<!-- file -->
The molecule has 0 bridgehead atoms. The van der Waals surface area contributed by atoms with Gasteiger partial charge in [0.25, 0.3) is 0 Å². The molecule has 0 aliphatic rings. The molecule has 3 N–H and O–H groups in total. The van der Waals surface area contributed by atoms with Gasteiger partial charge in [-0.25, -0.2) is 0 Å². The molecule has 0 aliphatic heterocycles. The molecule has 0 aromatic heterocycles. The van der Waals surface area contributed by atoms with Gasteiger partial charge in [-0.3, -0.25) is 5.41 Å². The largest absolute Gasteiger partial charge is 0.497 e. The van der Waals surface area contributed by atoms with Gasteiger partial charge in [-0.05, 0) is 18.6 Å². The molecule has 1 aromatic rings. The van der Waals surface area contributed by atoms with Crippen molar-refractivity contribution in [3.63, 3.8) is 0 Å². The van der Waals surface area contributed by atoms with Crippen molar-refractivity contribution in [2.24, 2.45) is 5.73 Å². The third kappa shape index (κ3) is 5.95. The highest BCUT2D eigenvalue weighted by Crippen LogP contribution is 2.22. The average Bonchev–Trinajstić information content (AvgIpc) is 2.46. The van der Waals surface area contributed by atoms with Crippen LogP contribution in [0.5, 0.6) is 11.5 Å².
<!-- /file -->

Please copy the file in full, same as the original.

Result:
The molecule has 0 bridgehead atoms. The van der Waals surface area contributed by atoms with Gasteiger partial charge in [0.25, 0.3) is 0 Å². The molecule has 0 aliphatic rings. The molecule has 3 N–H and O–H groups in total. The van der Waals surface area contributed by atoms with Gasteiger partial charge in [-0.25, -0.2) is 0 Å². The molecule has 0 aliphatic heterocycles. The molecule has 0 aromatic heterocycles. The van der Waals surface area contributed by atoms with Gasteiger partial charge in [-0.3, -0.25) is 5.41 Å². The largest absolute Gasteiger partial charge is 0.497 e. The van der Waals surface area contributed by atoms with Gasteiger partial charge in [-0.05, 0) is 18.6 Å². The molecule has 1 aromatic rings. The van der Waals surface area contributed by atoms with Crippen molar-refractivity contribution in [3.63, 3.8) is 0 Å². The van der Waals surface area contributed by atoms with Crippen molar-refractivity contribution in [2.24, 2.45) is 5.73 Å². The third kappa shape index (κ3) is 5.95. The highest BCUT2D eigenvalue weighted by Crippen LogP contribution is 2.22. The average Bonchev–Trinajstić information content (AvgIpc) is 2.46. The van der Waals surface area contributed by atoms with Crippen LogP contribution in [0.5, 0.6) is 11.5 Å².